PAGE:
06 Oct Alana Fettis
Alana Fettis begins her Randox Health journey
Alana Fettis from Templepatrick saw off thousands of people to win our 2017 #FeelLikeAP competition. Our new ambassador had a range of health concerns and we looked forward to working with her over the year, as she uncovered her health thanks to our most comprehensive health screen – our Signature programme.
Alana shared her journey over next twelve months for you to follow, kicking off with an introduction to her health, her hobbies and her horses!
Hi everyone! First of all I’d like to take this opportunity to say a massive thank you to everyone who voted for me in the #FeelLikeAP competition which led me to win the world’s most comprehensive health screening programme, tickets to the Randox Health Grand National 2018 and of course a place alongside the legendary AP McCoy on Randox Health’s team of ambassadors.
I hope that through my experience over the year I can inspire others to take control of their health as I have been able to do. I’m really looking forward to sharing my journey with you all.
My name is Alana Fettis, I’m 29 years old, and I live in Templepatrick in County Antrim, Northern Ireland. I currently work in the Construction Industry and I’m based on site as a Document Control Manager (not everyone’s cup of tea, but it puts my OCD to good use!)
I keep very busy and have lots of interests (some would say jack of all trades and master of none), but my main passion is working within the equestrian world. I used to be a member of Six Mile Water Riding club and competed weekly in everything from Dressage to Show jumping. These days I take a bit more of a backseat, lending a hand in competitions or whenever I am needed, but I hope to get back to this ASAP.
I’m a real country girl, I love helping out friends on their farms and have been known to turn my hand to a bit of goat showing. Yes, it’s a real thing!! I’m happiest when I’m getting involved and will always try something at least once.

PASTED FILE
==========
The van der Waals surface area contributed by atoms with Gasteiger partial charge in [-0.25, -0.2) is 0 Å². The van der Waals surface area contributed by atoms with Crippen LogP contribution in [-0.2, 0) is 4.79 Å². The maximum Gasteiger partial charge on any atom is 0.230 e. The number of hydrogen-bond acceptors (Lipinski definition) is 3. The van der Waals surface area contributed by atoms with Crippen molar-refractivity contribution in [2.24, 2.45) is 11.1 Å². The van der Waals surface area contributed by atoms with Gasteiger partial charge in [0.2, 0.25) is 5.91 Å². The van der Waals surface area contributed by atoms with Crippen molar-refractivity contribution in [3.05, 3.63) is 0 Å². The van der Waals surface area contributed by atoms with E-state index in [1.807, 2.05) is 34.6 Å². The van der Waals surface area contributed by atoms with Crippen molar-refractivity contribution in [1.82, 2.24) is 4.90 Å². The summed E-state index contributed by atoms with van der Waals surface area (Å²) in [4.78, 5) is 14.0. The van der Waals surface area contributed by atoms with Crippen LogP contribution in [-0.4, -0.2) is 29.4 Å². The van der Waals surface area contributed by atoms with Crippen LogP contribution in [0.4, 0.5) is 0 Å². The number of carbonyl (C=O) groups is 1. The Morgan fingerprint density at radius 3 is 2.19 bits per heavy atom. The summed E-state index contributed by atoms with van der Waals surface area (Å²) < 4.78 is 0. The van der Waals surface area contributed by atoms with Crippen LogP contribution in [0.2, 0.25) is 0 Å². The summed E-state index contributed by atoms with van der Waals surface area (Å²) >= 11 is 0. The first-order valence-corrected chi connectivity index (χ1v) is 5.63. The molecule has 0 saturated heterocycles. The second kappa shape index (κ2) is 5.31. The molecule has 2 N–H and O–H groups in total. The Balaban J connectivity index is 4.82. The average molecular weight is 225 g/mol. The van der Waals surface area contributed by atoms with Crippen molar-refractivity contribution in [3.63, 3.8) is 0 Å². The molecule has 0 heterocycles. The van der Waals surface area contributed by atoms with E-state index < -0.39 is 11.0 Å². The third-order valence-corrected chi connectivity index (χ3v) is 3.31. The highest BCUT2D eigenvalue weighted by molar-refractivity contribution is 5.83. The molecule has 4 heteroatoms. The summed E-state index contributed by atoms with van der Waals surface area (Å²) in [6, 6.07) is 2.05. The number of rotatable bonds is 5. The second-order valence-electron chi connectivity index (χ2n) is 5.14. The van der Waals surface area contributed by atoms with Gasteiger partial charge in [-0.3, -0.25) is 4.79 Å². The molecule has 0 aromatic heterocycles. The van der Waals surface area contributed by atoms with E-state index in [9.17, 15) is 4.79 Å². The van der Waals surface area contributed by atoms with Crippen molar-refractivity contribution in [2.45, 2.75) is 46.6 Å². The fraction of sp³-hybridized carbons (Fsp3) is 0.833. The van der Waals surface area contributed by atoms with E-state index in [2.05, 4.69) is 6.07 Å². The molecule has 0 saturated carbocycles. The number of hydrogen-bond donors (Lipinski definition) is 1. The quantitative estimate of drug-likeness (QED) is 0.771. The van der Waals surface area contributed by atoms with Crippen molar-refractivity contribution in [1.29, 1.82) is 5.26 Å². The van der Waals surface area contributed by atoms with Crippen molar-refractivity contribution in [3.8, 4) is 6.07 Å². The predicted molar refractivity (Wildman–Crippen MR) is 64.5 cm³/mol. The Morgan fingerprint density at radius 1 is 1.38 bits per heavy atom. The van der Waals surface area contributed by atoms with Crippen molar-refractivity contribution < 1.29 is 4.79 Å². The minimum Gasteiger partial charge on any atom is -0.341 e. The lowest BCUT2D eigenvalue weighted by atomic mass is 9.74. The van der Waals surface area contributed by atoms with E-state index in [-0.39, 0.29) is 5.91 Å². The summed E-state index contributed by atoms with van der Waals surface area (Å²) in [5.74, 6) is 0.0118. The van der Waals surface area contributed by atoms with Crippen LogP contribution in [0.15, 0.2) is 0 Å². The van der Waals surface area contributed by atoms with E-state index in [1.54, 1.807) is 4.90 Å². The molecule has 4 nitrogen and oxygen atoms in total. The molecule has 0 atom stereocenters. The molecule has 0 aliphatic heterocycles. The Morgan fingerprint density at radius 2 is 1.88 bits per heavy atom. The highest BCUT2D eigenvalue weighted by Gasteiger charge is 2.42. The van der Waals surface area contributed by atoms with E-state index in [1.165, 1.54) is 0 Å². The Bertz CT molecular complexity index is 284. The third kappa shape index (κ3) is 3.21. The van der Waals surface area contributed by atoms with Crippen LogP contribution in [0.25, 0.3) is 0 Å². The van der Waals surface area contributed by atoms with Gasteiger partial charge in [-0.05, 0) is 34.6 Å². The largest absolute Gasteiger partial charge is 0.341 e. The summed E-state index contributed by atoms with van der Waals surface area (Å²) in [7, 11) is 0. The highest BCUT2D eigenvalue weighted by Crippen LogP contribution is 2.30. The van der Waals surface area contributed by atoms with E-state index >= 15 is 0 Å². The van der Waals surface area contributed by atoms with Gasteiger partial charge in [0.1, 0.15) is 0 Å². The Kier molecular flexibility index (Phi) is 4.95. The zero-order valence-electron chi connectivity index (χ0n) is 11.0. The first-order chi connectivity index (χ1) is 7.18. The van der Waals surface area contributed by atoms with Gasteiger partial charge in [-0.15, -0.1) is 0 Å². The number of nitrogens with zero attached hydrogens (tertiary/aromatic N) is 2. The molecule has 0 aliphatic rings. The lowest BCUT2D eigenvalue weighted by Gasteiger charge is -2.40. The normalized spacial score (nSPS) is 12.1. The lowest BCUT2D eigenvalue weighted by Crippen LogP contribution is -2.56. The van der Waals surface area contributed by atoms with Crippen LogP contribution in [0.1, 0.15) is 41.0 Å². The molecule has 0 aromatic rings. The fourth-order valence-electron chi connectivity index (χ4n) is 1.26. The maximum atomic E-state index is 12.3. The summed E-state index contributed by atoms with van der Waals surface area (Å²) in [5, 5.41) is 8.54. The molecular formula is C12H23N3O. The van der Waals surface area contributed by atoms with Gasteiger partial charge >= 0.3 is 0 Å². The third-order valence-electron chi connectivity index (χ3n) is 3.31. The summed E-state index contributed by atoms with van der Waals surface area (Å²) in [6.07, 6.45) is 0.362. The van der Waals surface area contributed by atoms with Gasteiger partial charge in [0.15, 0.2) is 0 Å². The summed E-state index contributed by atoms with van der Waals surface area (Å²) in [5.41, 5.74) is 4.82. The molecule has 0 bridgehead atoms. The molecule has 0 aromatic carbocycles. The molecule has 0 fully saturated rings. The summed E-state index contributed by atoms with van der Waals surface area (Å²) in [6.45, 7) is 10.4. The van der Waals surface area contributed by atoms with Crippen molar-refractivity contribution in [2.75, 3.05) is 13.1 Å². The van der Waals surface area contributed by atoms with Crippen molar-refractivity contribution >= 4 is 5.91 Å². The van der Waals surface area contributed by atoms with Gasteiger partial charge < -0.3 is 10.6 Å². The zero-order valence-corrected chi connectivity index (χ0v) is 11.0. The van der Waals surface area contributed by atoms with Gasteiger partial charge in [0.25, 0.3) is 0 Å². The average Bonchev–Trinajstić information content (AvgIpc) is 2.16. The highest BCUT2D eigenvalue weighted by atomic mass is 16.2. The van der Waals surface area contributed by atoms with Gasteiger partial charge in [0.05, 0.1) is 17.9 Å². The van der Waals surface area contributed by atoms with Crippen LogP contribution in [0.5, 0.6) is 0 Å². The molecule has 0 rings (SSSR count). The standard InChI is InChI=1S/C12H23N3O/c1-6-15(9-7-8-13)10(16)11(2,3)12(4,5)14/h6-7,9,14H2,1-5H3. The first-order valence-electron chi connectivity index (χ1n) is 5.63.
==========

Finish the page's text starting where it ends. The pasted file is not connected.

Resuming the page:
I also love floristry. I’m pretty new to it but I am a little obsessed and so my house is coming down with flowers. Other than that I like all the normal things – spending time with family and friends, getting out and about exploring Northern Ireland, travelling to other countries and chilling out in front of the fire with a mug of tea, a good movie and my two rescue cats snuggled up beside me.
I am pretty lucky with regards to my health that I have nothing so severe that it stops me living a pretty normal life, but that doesn’t mean I haven’t experienced a few curve balls. At around the age of 18 I started having a lot of pain in my joints – mainly in my back and hips. Honestly I thought I had just pushed myself too hard as I was working in the equestrian industry and would have constantly been putting my body under pressure. As the years passed and I changed jobs into a more sedentary role, I realised it may not have been that simple.
So lots of tests later I was told that I had Rheumatoid Arthritis. Not something a young twenty something really wants to hear! I slowed down, listened to my body, did what I was advised and I have been managing it that way ever since.
At the same time as the arthritis, I was also back and forth to the doctor about some unfortunate lady problems (those issues no one ever wants to talk about.) This all started from about the age of 16 and things soon became unmanageable. I was in absolute agony, and on some pretty serious painkillers.
Let me tell you this, trying to convince doctors that there’s something more serious going on, and that it wasn’t just a simple case of “you’ll just have to get used to it”, is difficult, especially at such a young age. I knew myself that I had a high pain threshold and that this was so much more than the usual pains that come along during that time of the month.
It was only when I reached age 25 that I had 5 colposcopies (at least!) to remove abnormal cells from my cervix, but this was still not helping me with the pain. At 26, polycystic ovaries and endometriosis (where tissue that behaves like the lining of the womb is found in other parts of the body including the ovaries, fallopian tubes, stomach, bladder and bowel) were both looking likely and I was scheduled for surgery. It wasn’t plain sailing but it was a start. I am still dealing with this but I’m hoping that I’m finally on the right track.
Dealing with both of these along with daily stresses of life has been hard, and so it has ultimately led to dips of depression and anxiety which I am also working through.
My incentive therefore for entering the competition to #FeelLikeAP was to hopefully start to understand my body a bit better to allow me to get back to doing what I love and to competing horses. This is something that I have done since I was four years old and so I feel like I lost a part of myself when I had to make the decision to have a break.
It’s not something that I can measure or put a time scale on, as it also depends on finding a horse that I can take on the journey with me, but what I hope to be able to say at the end of this process is that it has made a difference and put me back on the right track to feeling a bit more like me.
If, like Alana, you want to take your health into your own hands, book your Randox Health programme today.
Call 0800 2545 130 or email firstname.lastname@example.org